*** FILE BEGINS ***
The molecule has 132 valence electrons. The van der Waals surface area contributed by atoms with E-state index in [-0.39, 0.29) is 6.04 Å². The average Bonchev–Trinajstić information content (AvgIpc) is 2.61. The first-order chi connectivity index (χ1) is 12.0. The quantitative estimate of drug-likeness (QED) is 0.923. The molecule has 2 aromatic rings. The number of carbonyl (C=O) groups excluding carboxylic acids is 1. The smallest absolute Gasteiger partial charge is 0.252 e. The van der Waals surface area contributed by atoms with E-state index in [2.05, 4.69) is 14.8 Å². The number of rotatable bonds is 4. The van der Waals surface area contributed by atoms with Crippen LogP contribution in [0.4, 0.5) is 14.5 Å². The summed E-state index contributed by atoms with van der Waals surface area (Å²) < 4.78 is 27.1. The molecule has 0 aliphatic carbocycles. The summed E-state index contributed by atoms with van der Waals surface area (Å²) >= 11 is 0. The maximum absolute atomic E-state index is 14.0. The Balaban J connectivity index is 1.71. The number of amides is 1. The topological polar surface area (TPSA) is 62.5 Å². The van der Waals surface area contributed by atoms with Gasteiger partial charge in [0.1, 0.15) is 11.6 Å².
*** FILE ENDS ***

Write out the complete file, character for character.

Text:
The molecule has 132 valence electrons. The van der Waals surface area contributed by atoms with E-state index in [-0.39, 0.29) is 6.04 Å². The average Bonchev–Trinajstić information content (AvgIpc) is 2.61. The first-order chi connectivity index (χ1) is 12.0. The quantitative estimate of drug-likeness (QED) is 0.923. The molecule has 2 aromatic rings. The number of carbonyl (C=O) groups excluding carboxylic acids is 1. The smallest absolute Gasteiger partial charge is 0.252 e. The van der Waals surface area contributed by atoms with E-state index in [2.05, 4.69) is 14.8 Å². The number of rotatable bonds is 4. The van der Waals surface area contributed by atoms with Crippen LogP contribution in [0.4, 0.5) is 14.5 Å². The summed E-state index contributed by atoms with van der Waals surface area (Å²) < 4.78 is 27.1. The molecule has 0 aliphatic carbocycles. The summed E-state index contributed by atoms with van der Waals surface area (Å²) >= 11 is 0. The maximum absolute atomic E-state index is 14.0. The Balaban J connectivity index is 1.71. The number of amides is 1. The topological polar surface area (TPSA) is 62.5 Å². The van der Waals surface area contributed by atoms with Gasteiger partial charge in [0.1, 0.15) is 11.6 Å².